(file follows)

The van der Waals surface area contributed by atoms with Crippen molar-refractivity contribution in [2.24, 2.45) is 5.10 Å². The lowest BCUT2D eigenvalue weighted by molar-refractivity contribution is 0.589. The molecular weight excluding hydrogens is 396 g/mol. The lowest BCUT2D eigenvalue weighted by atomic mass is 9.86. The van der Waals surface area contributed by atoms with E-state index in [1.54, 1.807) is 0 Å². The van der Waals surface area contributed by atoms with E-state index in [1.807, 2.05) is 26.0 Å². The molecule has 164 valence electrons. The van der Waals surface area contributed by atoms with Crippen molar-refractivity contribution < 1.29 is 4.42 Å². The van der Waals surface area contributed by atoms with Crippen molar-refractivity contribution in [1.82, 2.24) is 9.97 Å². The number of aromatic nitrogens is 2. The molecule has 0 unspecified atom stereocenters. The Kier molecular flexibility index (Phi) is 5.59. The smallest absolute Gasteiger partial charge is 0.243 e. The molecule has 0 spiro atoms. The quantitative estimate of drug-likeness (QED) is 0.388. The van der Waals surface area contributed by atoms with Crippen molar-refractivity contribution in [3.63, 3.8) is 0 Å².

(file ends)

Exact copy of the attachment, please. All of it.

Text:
The van der Waals surface area contributed by atoms with Crippen molar-refractivity contribution in [2.24, 2.45) is 5.10 Å². The lowest BCUT2D eigenvalue weighted by molar-refractivity contribution is 0.589. The molecular weight excluding hydrogens is 396 g/mol. The lowest BCUT2D eigenvalue weighted by atomic mass is 9.86. The van der Waals surface area contributed by atoms with E-state index in [1.54, 1.807) is 0 Å². The van der Waals surface area contributed by atoms with E-state index in [1.807, 2.05) is 26.0 Å². The molecule has 164 valence electrons. The van der Waals surface area contributed by atoms with Crippen molar-refractivity contribution < 1.29 is 4.42 Å². The van der Waals surface area contributed by atoms with Crippen molar-refractivity contribution in [1.82, 2.24) is 9.97 Å². The number of aromatic nitrogens is 2. The molecule has 0 unspecified atom stereocenters. The Kier molecular flexibility index (Phi) is 5.59. The smallest absolute Gasteiger partial charge is 0.243 e. The molecule has 0 spiro atoms. The quantitative estimate of drug-likeness (QED) is 0.388. The van der Waals surface area contributed by atoms with Crippen molar-refractivity contribution in [3.63, 3.8) is 0 Å².